By following proper lockout/tagout procedures, this employee would not have reached for the cardboard without first powering down the machinery. Unfortunately though, he had never been trained in such procedures.

What your employees need to know

Under lockout/tagout regulations, only authorized employees who have the appropriate level of knowledge and training can perform maintenance on equipment. Those that operate the equipment may not perform maintenance but are allowed to shut the machine down and place a tag on it to warn co-workers that the equipment should not be used.

Tagging the equipment is an important step because if co-workers don’t know why a conveyor belt or other piece of heavy machinery was shut down, there’s a risk one of them might start it back up not knowing there’s a problem or that someone’s performing maintenance.

What your employees need to do

Your employees serve as extra sets of eyes and ears at the workplace. They can listen for strange sounds that might indicate a machine is not working properly. They can also inspect the equipment throughout the day looking for frayed cords, jams or any other physical signs that could lead to trouble.

When a malfunction occurs or something is jammed inside a machine, the first step should be to shut it down and disconnect the power source, if possible. Next, the worker should tag the machine (tagout) and notify their supervisor, who contacts an authorized repair person.

A padlock or other locking device (lockout) is then used to further secure the machine and prevent anyone from starting it up without authorization. After that, repairs can commence.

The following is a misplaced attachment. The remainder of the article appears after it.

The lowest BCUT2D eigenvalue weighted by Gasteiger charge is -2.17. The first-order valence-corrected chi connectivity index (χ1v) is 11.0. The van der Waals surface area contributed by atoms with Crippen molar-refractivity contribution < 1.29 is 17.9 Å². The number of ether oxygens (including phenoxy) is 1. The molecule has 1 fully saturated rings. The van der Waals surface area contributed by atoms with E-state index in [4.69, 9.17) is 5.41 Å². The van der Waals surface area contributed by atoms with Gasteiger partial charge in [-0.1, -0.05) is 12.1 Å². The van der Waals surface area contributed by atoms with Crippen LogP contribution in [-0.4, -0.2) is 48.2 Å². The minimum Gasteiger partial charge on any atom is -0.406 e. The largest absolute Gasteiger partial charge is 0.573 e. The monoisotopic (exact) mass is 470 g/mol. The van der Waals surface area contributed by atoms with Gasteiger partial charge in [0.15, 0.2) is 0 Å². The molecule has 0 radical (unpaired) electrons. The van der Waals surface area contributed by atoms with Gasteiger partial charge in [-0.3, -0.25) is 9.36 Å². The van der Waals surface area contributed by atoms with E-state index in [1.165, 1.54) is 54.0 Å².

What to tackle at your safety meetings

To prevent serious injuries, your team should be well-versed in lockout/tagout procedures, which they should learn in safety meetings. Here are some tips:

  • Make sure your team knows who is authorized to perform repairs. No matter how easy a repair or fix seems, it’s not worth the risk of injury like the one suffered in the printing machine mentioned above.
  • Train them on how to shut down equipment and disconnect the power source.
  • Train them in where the tags can be found to place on malfunctioning equipment.
  • Train them in the protocol for notifying a supervisor of any jam or malfunction.

Also, make sure to ask your workers the following to ensure they understand:

  • Do you have any questions about lockout/tagout procedures in this shop?
  • Are there times when you aren’t sure when to utilize lockout/tagout procedures?
  • How can we make sure that everyone is following our lockout/tagout procedures?

Why a Corporate Liability Shield Is Not a Replacement for Liability Insurance

Business owners who form a corporation or a limited liability company (LLC) may question the need for the business to carry insurance. A major benefit of these forms of business organization is that they shield the owners’ personal assets. Because of this, they may believe insurance is unnecessary.

A corporation is a legal entity separate from its owners. It acts as an artificial legal person. It can do the things that individuals may do, such as:

  • Enter into contracts
  • Incur debts
  • Earn income
  • Make investments
  • Sue others, and be the target of lawsuits.

It gives its owners a legal shield against many of its obligations. In other words, an individual owner of a corporation (called a “stockholder”) does not have to pay for the business’s debts out of his or her own funds.

An LLC also shields its owners (known as “members”). However, tax laws apply differently to LLCs than they do to corporations. If a corporation earns $10,000 in income, it must pay tax on that $10,000. If an LLC earns $10,000, the money is distributed to the members and they individually pay taxes on it.

Corporations and LLCs shield their owners and members from liability for the entity’s debts.

Suppose someone sues the business, claiming that its product injured them. A court orders the business to pay the injured individual $1,000,000. The business must pay that amount out of its assets. But, the individual owners or members do not have to cash in their bank accounts or homes to pay it. The most they stand to lose is the amounts of their investments in the business.